Somewhere along the line it occurred to the people who keep track of this stuff, that if a hitter spent most of his time pulling the ball, you might want to put more defenders on that side of the field.
It wasn’t exactly a new idea.
According to a story published by the New York Post, White Sox manager Jimmy Dykes shifted his infield with Ted Williams at the plate and did it back in 1941. According to the same story, the shift made Williams laugh: he doubled down the left-field line. Later, in a different game, Williams bunted down the left-field line and Dykes ultimately quit using that shift.
Five years later Lou Boudreau, manager of the Cleveland Indians, resurrected the shift against Williams and, for whatever reason, he’s the guy we remember using it.
Never miss a local story.
Now jump forward to Sept. 7, 2017.
Lorenzo Cain vs. the Twins
On Sept. 7 the Royals started a four-game series against the Minnesota Twins and the Twins were playing a right-handed shift against Lorenzo Cain — three infielders between second and third base and a very lonely first baseman, Joe Mauer, on the right side.
In the first game of the series Cain pulled the ball to the left side of second base every time he came to the plate and went 1 for 4 on an infield single.
But by the second game of the series Cain changed his approach and was trying to hit the ball to the opposite field: from that point on Cain hit .333 and slugged .500. After the series was over Cain said he was sorry the Royals would not see the Twins again this season: he liked hitting against that shift.
Here’s a lesson to be learned from that Twins-Royals series:
If you look at a spray chart and see a guy hits more ground balls between second and third base than first and second base, before you decide to put on a shift, go watch batting practice. Watch BP and you’ll see the guys who can take the ball to the opposite field work on it. Some guys pull the ball because they have no choice, other guys can go the other way when they want to.
And when Lorenzo Cain looked up and saw only one guy on the right side of the infield, he wanted to go the other way.
The unintended consequences of a defensive shift
Now here’s a quote from the source of all knowledge, Wikipedia:
“In the social sciences, unintended consequences (sometimes unanticipated consequences or unforeseen consequences) are outcomes that are not the ones foreseen and intended by a purposeful action. The term was popularised in the twentieth century by American sociologist Robert K. Merton.”
My computer seems to think Wikipedia misspelled “popularized” but for the moment let’s ignore that and stick to Bob’s point: every action has consequences and sometimes those consequences aren’t the ones you hope for.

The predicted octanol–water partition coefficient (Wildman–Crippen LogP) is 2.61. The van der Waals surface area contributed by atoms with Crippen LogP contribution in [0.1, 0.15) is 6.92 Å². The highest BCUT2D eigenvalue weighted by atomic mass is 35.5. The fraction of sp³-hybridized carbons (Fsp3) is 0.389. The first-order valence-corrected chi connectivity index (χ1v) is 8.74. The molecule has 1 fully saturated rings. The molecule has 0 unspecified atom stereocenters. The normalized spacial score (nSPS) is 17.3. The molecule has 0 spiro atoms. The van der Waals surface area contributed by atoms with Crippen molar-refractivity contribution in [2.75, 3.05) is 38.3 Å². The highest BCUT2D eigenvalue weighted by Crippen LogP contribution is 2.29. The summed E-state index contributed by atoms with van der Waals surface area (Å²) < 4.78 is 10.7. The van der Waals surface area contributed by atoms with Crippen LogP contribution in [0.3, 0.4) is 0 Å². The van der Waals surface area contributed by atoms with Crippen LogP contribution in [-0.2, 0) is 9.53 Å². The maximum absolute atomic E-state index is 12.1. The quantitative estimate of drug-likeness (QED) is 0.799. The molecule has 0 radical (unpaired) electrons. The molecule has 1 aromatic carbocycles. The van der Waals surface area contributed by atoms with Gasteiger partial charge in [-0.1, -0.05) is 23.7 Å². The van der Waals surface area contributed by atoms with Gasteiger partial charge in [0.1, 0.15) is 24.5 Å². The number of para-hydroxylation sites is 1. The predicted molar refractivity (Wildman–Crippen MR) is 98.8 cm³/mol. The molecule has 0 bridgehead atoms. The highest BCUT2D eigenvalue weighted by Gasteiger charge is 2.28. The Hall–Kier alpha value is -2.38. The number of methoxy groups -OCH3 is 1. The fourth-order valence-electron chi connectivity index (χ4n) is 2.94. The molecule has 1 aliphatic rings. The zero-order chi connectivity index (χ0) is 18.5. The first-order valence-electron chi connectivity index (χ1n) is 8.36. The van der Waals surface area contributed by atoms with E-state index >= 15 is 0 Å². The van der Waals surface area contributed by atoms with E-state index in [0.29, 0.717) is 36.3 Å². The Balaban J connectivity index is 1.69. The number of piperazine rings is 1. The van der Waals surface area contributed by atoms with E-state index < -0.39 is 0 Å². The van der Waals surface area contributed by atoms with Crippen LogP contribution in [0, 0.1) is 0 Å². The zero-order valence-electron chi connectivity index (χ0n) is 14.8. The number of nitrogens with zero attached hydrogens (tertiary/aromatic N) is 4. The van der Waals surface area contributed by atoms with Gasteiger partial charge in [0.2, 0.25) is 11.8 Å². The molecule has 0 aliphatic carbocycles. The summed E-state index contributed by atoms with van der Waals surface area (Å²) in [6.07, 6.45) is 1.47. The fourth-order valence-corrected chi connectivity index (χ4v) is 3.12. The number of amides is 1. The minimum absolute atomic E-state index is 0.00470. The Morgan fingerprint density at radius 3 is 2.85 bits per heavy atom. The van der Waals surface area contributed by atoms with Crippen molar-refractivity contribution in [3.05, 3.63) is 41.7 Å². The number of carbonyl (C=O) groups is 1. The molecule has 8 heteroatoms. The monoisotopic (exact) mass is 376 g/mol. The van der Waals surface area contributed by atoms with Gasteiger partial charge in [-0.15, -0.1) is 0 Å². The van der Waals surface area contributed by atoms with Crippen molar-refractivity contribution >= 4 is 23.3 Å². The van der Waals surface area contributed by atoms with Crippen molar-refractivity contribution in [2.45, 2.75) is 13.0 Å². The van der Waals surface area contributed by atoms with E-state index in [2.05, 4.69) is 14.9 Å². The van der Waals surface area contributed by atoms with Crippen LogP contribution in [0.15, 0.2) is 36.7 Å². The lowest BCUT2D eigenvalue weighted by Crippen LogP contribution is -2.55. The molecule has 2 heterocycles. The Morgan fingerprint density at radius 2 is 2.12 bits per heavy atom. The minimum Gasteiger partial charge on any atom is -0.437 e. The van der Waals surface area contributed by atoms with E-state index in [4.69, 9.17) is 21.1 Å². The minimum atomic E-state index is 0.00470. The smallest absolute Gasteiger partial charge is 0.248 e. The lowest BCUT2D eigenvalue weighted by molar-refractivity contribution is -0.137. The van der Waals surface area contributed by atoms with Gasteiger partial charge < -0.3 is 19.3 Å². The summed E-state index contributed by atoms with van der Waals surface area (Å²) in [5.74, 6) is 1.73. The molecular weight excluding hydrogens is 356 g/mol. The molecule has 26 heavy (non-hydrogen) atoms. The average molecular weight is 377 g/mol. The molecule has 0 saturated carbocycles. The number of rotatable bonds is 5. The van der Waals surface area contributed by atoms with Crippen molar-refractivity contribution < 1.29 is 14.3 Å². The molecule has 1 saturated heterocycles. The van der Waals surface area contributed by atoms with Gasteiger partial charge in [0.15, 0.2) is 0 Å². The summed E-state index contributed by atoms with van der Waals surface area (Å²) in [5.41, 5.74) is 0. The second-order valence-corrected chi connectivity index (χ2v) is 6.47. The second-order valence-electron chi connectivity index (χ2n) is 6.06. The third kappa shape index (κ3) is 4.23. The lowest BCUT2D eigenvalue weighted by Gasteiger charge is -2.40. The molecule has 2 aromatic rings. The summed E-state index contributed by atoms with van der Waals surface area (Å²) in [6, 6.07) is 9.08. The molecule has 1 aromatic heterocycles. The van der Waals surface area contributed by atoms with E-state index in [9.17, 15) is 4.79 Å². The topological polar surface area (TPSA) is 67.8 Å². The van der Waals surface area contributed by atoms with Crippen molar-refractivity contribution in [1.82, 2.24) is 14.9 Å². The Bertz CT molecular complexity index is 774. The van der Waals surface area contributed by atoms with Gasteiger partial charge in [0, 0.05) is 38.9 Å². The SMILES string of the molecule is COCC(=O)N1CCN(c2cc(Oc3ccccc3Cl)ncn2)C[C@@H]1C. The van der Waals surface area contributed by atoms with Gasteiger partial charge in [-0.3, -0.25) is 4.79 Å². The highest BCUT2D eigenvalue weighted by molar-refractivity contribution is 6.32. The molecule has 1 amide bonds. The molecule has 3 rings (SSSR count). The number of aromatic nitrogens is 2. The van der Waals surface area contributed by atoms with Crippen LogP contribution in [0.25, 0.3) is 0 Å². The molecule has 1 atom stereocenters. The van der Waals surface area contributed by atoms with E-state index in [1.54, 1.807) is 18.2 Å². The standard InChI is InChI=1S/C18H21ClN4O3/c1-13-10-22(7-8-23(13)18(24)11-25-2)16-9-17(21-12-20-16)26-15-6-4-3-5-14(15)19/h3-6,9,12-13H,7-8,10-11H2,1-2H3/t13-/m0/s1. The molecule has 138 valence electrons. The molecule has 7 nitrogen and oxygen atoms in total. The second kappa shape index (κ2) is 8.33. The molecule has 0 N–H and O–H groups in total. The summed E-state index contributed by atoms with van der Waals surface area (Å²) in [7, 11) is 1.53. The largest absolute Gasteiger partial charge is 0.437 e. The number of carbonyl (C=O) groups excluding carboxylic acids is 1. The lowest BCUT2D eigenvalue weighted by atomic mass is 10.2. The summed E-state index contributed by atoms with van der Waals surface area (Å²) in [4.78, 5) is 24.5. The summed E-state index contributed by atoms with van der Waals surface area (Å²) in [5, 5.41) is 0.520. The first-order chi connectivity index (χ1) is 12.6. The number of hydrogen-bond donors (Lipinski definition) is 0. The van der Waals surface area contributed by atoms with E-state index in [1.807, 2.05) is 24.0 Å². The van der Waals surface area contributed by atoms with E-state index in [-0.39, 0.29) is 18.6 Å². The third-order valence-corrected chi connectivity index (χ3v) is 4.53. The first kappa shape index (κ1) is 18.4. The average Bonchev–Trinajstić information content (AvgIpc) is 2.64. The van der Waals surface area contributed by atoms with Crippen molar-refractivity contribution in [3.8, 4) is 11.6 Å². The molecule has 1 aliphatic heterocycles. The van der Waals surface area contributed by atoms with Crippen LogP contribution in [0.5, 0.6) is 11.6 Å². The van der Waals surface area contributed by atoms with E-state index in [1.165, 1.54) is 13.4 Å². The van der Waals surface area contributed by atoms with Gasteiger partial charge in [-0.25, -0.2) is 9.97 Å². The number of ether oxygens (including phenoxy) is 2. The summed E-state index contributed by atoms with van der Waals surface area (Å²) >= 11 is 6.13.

On Sept. 13 the Royals were playing the Chicago White Sox and in the top of the eighth inning third baseman Yolmer Sanchez positioned himself well off third base with left-handed hitter Alex Gordon at the plate.
The problem with that positioning was the runner on second base: Terrance Gore.
If he tried to steal third base, Gore knew Sanchez would have a long run to cover the bag; it would be a footrace and when it comes to footraces, Gore like his odds.
Gore stole third standing up and then scored on a ground out.
This past Friday night the Royals were once again playing the White Sox and with left-handed Brandon Moss at the plate, third baseman Yolmer Sanchez was once again positioned over toward short.
This time the runner was Eric Hosmer and he was on third base.
Because no defender was in the vicinity, Hosmer could take an aggressive primary lead and a very aggressive secondary lead. When the pitcher threw a ball in the dirt, the catcher blocked it, but it rolled several feet away from home plate and because of his lead at third base, Hosmer scored standing up.
Putting on a defensive shift to stop the batter from getting a hit allowed two base runners to move up 90 feet and cost the White Sox two runs.
Pay attention to defensive shifts
As the season winds down teams will continue to play shifts and sometimes they’ll work and sometimes they won’t. When a hitter puts a ball in play away from an overloaded defense, announcers will say the hitter beat the shift, and he did.
But when a runner takes an extra 90 feet because of extreme infield positioning, the runner beat the shift as well.